In recent years much attention has been focussed on the potential of bromine-containing VSLS (very short lived substances) to contribute to stratospheric ozone depletion. This is primarily due to the large observed discrepancy between the measured inorganic bromine in the stratosphere and the amount of bromine available from known, longer lived sources gases (halons and CH3Br). In contrast, the role of very short-lived chlorine compounds (VSLS-CL) has been considered trivial because they contribute only a few percent to the total organic chlorine in the troposphere, the majority of which is supplied by long-lived compounds such as the CFCs, HCFCs, methyl chloroform and carbon tetrachloride. However recent evidence shows that one VSLS-Cl, dichloromethane (CH2Cl2) has increased by 60% over the past decade (WMO, 2014) and has already begun to offset the long-term decline in stratospheric chlorine loading caused by the reduction in emissions of substances controlled by the Montreal Protocol. We will present new VSLS-Cl measurements from recent ground-based and aircraft campaigns in SE Asia where we have observed dramatic enhancements in a number of VSLS-Cl, including CH2Cl2. Furthermore we will demonstrate how pollution from China and the surrounding region can rapidly, and regularly, be transported across the South China Sea and subsequently uplifted to altitudes of 11-12 km, the region close to the lower TTL. This process occurs frequently during the winter monsoon season and could represent a fast and efficient mechanism for transporting short-lived compounds, and other pollutants, to the lower stratosphere.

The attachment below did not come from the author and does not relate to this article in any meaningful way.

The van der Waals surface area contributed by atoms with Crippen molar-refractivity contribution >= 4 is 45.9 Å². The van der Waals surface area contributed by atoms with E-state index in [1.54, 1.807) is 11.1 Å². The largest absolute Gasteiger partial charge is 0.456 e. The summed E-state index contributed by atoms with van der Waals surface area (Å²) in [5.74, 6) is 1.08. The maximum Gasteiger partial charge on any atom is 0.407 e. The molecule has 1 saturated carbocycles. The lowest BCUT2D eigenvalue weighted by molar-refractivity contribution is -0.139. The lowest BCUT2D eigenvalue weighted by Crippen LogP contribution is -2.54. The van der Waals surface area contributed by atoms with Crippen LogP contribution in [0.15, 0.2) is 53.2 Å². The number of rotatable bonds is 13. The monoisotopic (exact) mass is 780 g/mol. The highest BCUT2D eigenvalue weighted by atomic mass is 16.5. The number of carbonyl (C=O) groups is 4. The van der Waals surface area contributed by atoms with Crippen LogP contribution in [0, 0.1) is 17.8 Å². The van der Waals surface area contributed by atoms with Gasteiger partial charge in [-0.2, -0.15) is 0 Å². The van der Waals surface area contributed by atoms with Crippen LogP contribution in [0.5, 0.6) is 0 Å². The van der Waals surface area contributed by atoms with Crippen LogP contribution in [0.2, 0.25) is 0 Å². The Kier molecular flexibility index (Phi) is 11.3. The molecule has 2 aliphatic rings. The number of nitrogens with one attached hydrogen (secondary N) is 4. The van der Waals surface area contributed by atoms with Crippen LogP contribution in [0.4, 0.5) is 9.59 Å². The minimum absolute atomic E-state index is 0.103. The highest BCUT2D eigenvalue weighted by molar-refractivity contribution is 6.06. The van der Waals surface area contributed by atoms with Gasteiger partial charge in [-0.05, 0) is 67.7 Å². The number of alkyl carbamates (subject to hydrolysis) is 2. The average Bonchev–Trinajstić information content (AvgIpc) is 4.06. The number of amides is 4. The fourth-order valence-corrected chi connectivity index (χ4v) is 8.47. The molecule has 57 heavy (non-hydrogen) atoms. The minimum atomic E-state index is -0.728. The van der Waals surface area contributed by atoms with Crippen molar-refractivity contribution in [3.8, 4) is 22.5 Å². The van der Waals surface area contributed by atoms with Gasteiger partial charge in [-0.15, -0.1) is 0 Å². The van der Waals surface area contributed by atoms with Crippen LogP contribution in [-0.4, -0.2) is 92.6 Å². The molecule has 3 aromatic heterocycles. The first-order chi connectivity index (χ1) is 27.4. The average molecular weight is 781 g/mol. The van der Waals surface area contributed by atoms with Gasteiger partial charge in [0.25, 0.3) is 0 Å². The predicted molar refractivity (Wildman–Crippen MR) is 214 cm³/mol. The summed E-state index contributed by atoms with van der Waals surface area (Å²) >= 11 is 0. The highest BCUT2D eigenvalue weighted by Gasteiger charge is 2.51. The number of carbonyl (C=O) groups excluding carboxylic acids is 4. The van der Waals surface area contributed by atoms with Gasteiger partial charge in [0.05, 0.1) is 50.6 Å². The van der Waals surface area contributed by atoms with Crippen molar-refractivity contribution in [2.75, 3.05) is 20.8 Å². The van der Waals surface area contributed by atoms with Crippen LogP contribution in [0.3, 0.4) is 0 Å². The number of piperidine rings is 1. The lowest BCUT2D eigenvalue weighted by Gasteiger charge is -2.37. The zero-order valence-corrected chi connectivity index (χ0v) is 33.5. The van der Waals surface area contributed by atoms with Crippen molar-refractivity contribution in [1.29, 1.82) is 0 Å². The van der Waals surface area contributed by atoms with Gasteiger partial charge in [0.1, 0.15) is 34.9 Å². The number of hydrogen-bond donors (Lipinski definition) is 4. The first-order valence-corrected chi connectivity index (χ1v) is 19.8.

13. Corrections for the combined effects of decay and dead time in live-timed counting of short-lived radionuclides.